~ Poet: Jalal ad-Din Rumi ~

The World by Rumi

The World is an animated film by Ella Dobson from writing by the Persian mystic Jalal ad-Din Rumi, who is widely known simply as Rumi (1207-1273). The words are spoken beautifully by contemporary Iranian academic Fatemeh Keshavarz, who also was translator. Sound and music are by Chris Heagle.

This is a one in a series of poetry films produced by the On Being Project, a non-profit initiative. Another video from the series was earlier featured here at Moving Poems, from Wendell Berry’s The Peace of Wild Things.

Like This by Jalal ad-Din Rumi


David Martineau Lachance is the animator, director, and reader of the text, which is of course a translation from Coleman Barks. See the description on Vimeo for a complete list of Lachance’s collaborators on the film.

Erica Goss included this film in a selection of “10 Outstanding Poetry Films from the Zebra Poetry Film Festival 2012” this month in her “Third Form” column at Connotation Press. Be sure to go watch her other selections (some of which I haven’t shared here, due to a lack of English translation or for other reasons), and of course to read the second half of her review of the poetry festival.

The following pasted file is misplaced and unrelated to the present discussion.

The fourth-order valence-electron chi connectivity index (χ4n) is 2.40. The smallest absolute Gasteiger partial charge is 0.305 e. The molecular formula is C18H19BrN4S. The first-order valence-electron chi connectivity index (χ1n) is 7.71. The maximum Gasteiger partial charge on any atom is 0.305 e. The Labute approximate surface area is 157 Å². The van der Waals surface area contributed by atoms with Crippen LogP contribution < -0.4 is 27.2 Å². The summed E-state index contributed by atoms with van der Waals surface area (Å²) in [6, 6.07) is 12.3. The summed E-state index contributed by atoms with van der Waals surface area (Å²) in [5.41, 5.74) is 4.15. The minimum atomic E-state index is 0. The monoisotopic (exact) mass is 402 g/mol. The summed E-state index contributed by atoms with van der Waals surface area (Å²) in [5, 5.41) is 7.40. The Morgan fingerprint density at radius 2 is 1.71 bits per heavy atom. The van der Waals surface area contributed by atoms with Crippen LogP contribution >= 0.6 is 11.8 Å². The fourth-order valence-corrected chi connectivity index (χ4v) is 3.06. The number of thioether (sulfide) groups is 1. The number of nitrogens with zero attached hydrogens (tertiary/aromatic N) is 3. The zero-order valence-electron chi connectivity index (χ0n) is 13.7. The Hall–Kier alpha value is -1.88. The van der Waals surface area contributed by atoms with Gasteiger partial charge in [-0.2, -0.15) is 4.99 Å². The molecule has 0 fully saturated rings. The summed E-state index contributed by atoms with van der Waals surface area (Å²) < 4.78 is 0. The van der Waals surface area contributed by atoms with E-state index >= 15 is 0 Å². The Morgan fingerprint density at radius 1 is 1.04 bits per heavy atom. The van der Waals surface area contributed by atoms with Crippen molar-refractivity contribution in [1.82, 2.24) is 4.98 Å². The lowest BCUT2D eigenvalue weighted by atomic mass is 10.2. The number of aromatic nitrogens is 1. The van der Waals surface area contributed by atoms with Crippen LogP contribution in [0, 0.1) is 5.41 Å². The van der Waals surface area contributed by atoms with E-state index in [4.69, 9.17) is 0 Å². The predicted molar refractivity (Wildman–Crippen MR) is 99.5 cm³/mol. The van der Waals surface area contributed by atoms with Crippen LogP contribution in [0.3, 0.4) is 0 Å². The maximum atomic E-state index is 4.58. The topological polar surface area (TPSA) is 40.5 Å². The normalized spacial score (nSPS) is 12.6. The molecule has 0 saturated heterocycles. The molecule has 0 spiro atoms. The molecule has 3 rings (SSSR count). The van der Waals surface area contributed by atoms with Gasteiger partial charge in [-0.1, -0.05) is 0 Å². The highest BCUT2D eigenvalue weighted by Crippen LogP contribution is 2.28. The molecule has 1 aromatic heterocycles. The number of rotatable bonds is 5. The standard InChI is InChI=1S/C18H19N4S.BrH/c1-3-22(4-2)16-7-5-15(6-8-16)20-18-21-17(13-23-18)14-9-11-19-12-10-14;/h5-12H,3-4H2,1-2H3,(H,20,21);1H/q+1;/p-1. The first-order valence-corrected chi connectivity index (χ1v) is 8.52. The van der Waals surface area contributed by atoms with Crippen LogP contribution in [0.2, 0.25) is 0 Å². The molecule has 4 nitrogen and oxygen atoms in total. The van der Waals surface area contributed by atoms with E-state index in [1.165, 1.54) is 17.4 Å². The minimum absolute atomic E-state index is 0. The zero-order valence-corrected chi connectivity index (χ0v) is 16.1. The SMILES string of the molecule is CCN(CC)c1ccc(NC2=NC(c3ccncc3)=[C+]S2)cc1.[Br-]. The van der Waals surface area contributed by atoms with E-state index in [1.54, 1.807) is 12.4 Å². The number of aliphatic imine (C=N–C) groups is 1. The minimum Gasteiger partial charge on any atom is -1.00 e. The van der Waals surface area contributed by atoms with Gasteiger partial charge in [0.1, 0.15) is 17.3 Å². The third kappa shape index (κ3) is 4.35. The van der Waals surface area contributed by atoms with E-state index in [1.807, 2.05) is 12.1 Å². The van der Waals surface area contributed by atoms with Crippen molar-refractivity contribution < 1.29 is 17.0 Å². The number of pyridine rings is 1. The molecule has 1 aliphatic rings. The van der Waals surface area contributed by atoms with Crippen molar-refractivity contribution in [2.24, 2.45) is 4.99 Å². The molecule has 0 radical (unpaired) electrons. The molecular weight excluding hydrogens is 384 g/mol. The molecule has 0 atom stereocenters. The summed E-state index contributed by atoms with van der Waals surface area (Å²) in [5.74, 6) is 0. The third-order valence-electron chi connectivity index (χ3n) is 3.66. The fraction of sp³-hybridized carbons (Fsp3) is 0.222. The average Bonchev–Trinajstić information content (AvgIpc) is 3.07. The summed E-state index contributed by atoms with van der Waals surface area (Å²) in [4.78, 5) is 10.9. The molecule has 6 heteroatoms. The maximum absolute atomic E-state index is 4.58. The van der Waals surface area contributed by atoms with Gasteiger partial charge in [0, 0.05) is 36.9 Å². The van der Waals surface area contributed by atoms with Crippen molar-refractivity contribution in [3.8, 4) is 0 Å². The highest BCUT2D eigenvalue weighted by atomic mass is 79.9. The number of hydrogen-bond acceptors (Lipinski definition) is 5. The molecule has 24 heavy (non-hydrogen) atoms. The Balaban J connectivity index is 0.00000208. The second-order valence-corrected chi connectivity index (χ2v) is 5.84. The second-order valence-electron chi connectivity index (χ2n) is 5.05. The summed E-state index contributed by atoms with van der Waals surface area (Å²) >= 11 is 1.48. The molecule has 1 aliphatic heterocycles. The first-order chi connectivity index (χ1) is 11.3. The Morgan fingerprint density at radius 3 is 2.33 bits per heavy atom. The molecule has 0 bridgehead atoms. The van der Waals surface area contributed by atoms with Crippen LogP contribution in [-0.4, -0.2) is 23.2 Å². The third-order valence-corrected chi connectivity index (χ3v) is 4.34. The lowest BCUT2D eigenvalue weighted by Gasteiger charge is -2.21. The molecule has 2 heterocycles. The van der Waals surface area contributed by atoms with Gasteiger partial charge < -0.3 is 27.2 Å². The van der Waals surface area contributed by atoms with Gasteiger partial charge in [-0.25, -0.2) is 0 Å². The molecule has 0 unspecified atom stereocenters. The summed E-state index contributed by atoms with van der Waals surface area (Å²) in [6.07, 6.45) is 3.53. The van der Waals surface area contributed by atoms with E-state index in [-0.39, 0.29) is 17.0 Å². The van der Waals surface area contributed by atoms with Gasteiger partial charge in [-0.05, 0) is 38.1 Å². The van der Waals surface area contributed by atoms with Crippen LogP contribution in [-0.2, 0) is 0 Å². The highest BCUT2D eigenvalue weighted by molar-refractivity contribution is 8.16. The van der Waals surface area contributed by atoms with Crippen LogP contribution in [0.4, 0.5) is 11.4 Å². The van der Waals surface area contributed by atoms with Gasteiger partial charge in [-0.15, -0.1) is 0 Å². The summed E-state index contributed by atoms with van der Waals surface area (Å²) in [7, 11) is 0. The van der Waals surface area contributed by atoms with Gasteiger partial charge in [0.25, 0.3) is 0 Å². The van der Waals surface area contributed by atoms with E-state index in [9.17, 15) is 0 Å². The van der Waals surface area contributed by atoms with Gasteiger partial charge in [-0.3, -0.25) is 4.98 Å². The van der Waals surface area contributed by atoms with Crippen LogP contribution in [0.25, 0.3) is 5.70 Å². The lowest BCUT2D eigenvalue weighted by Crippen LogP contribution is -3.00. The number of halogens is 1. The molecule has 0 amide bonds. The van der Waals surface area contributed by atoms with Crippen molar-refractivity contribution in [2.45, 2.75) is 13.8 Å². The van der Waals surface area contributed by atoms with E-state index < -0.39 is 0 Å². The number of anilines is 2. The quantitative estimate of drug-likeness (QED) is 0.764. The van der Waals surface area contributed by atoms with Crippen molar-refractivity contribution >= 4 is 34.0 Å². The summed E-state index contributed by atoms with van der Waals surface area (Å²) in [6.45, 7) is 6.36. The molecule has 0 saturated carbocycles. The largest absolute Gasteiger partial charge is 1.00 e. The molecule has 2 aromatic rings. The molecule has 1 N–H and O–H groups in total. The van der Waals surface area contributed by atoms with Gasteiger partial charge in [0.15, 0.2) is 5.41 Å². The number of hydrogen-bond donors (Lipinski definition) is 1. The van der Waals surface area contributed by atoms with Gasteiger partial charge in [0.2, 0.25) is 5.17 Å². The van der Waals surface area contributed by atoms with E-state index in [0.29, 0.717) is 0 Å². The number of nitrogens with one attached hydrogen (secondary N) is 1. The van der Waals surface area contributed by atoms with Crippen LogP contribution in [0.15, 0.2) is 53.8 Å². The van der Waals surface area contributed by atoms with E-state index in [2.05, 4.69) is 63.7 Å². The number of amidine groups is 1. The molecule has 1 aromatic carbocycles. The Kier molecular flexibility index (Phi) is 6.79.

These Spiritual Window Shoppers by Jalal ad-Din Rumi

Coleman Barks reads his translation. As usual with the YouTube videopoems from Four Seasons Productions, there aren’t any credits, so I don’t know who put this together.

“Look at her face…” Ghazal by Jalal ad-Din Rumi

This film-student production by Mark Pariselli features a simple yet ingenious solution to the problem of how to depict mystical consciousness. (Also, it includes footage of mating snails — always a plus in my book.) Read the ghazal here.

Those Who Don’t Feel This Love by Jalal ad-Din Rumi

An inspired choice of film footage to accompany Coleman’s Barks’ reading of his Rumi translation. My favorite of the three Rumi video poems from Four Seasons Productions on YouTube.

Who Says Words with My Mouth by Jalal ad-Din Rumi

Coleman Barks reads his version of the Rumi poem. I found the combination with old streetcar footage strangely effective. (The music is a little irritating, though.) As usual with the YouTube video poems from Four Seasons Productions, no credits are given for filmmaker(s). Another of their videos features a much less interesting, New Agey interpretation of a Barks/Rumi poem, “Only Breath.”